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Wistar Science – Unlocking the Mystery and Power of Elite Controllers

November 29, 2022

Dr. Leila Giron, staff scientist in the Abdel-Mohsen laboratory, is searching for an HIV cure. From Brazil, Giron earned her bachelor’s in Biomedical Sciences in 2009 followed by a master’s degree and a Ph.D. in Infectious Diseases in 2017. She joined Wistar as a postdoctoral fellow in December 2017. Currently, her work focuses on the biological mechanisms of a specific population of people—called elite controllers—whose immune system can control HIV.

In a Q&A with Dr. Giron, she discusses her scientific background, impacts of her research, and the persistence and drive it takes to pursue early-stage discovery and cures.

Did you come from a family of scientists? Who inspired you growing up to pursue science?

No, I am the first scientist in my family. I think I always knew that I would work in the scientific research field, particularly biology. I was always curious to understand how our body works and what happens during diseases. I was once in a virology class and was amazed by how viruses work. At that time, oncology and virology were the two topics that intrigued me the most, so I studied oncogenic viruses – virus that causes cancer – in people living with HIV as I pursued a bachelor’s degree. After that, I focused on HIV research, amazed by how the virus can overthrow cellular machinery to its advantage and manipulate the host immune system in ways that I was eager to investigate.

What drew you to Wistar and what do you like about working here?

Wistar is a highly collaborative, top-notch scientific environment that constantly stimulates, challenges, and drives me scientifically.

Are there any differences or unique experiences you’ve had working in science in the U.S. compared to Brazil?

During my Ph.D. I spent a year at the Vitalant Institute at UCSF as part of the Brazilian Government’s “Doctoral Sandwich Program” I won a scholarship to carry out part of my doctoral research abroad. At the end of the internship, I returned to Brazil to finish and defend my Ph.D. thesis. By then, I wanted to go back to the U.S. to pursue the highest level of scientific research. Unfortunately in Brazil, securing a postdoctoral position in science and with enough funds to perform high-quality science is challenging. Leaving my country and family was not easy, but science fulfills me, and I cannot see myself in another career.

What are you working on right now?

In the vast majority of people living with HIV, the viral load goes back up very quickly after stopping therapy regardless of how many years a person is on treatment. However, there is a rare population of individuals termed “post-treatment controllers” who can control the virus for a long time after stopping therapy. My goal is to understand what determines this phenomenon, with the overall goal to apply it in other HIV individuals so they can achieve a functional cure.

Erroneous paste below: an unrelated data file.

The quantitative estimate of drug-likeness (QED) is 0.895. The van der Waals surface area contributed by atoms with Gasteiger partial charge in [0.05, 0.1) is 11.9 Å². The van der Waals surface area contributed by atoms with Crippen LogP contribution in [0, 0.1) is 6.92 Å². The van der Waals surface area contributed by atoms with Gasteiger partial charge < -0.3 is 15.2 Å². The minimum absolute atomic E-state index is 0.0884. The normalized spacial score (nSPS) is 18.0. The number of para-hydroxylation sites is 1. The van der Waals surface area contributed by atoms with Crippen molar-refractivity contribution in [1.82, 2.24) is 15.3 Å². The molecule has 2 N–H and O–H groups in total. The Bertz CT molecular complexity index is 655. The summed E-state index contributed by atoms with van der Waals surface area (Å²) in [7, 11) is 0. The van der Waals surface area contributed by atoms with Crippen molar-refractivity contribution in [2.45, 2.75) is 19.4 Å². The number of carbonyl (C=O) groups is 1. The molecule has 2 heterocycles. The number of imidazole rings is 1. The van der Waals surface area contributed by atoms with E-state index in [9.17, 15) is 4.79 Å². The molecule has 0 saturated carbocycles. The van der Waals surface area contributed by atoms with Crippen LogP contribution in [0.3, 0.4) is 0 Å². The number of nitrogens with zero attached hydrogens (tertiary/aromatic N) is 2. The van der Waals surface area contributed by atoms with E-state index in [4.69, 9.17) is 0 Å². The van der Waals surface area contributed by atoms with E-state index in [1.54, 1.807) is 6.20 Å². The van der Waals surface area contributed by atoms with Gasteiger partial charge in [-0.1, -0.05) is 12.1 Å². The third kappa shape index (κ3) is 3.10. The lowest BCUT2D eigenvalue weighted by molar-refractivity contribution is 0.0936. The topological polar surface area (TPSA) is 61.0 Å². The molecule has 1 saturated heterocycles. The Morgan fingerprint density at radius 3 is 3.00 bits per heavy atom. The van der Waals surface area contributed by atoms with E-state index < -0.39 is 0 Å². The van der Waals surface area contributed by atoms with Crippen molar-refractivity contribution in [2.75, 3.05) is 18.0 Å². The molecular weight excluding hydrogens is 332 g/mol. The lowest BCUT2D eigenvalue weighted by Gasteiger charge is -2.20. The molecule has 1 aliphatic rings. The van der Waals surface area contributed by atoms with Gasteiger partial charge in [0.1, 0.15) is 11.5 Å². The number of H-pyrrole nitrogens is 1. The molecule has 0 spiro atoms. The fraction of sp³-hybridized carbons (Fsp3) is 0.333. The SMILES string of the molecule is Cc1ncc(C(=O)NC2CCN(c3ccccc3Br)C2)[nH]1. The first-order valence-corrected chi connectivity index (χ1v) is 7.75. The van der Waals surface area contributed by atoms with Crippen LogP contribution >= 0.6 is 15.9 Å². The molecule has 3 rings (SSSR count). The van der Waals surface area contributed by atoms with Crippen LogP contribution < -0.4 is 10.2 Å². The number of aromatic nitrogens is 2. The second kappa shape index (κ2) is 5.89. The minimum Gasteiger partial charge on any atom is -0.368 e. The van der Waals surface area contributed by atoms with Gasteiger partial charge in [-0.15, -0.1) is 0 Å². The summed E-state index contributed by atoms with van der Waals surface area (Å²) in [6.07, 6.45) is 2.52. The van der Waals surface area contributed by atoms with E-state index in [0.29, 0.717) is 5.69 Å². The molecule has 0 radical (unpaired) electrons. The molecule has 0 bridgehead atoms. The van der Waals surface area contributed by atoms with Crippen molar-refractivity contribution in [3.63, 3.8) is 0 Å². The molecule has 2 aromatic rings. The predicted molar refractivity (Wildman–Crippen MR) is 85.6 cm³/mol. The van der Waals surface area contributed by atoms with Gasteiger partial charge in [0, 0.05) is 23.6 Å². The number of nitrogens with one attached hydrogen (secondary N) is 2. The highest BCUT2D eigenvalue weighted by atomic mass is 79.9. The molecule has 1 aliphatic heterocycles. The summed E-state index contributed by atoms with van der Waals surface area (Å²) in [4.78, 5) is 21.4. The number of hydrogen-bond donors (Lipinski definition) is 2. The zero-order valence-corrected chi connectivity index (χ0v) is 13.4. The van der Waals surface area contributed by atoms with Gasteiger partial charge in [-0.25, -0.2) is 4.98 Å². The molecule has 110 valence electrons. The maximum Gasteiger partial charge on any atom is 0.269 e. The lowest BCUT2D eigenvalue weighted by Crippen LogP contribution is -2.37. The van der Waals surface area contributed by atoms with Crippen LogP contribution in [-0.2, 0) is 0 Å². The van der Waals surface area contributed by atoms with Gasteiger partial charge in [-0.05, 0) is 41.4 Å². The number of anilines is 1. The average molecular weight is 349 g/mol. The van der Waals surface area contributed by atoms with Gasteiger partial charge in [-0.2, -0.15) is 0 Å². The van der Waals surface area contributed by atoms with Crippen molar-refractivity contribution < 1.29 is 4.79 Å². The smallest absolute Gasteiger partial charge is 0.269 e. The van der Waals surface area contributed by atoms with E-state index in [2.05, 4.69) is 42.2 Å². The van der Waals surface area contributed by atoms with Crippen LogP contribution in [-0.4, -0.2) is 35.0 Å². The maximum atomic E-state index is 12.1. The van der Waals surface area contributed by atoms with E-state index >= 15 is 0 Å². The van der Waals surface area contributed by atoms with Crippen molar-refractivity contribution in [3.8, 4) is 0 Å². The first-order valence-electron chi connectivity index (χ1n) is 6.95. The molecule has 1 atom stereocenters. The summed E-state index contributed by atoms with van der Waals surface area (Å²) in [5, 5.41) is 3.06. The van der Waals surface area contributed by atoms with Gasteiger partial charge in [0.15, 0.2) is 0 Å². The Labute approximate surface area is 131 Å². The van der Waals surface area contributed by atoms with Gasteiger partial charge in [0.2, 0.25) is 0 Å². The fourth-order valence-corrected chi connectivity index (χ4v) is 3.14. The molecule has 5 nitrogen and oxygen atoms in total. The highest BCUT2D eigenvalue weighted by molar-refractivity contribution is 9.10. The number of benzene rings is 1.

Recently we analyzed samples from those post-treatment controllers and compared them to people who cannot control the virus and found high levels of certain metabolites in the plasma part of their blood. When I tested these metabolites, I found that they have a direct impact in inhibiting HIV. The goal of my current study is to understand the mechanism of action of this phenomenon so we can develop therapeutics that can take advantage of this.

What is your favorite part of your role and your day?

The coolest thing about being a scientist and finding out new things is that for a small period of time, you are the only one that knows about this scientific discovery!

What advice do you have for someone who wants to pursue science?

First, be persistent and resilient. Be creative and bold, and don’t be afraid to pursue new ideas even if they fail later. It is all a part of the process.

Congratulations on receiving the Wistar Diversity, Equity, and Inclusion Travel award. What does this opportunity mean for you?

I am currently a staff scientist funded by two small grants. At this stage of my career, in between dependency to independency, it is very important to attend meetings like the Society for Leukocyte Biology 2022 conference (which I received the award for), build my independent view of the field, and establish new connections to create collaborations and apply for bigger grants that support funds for traveling.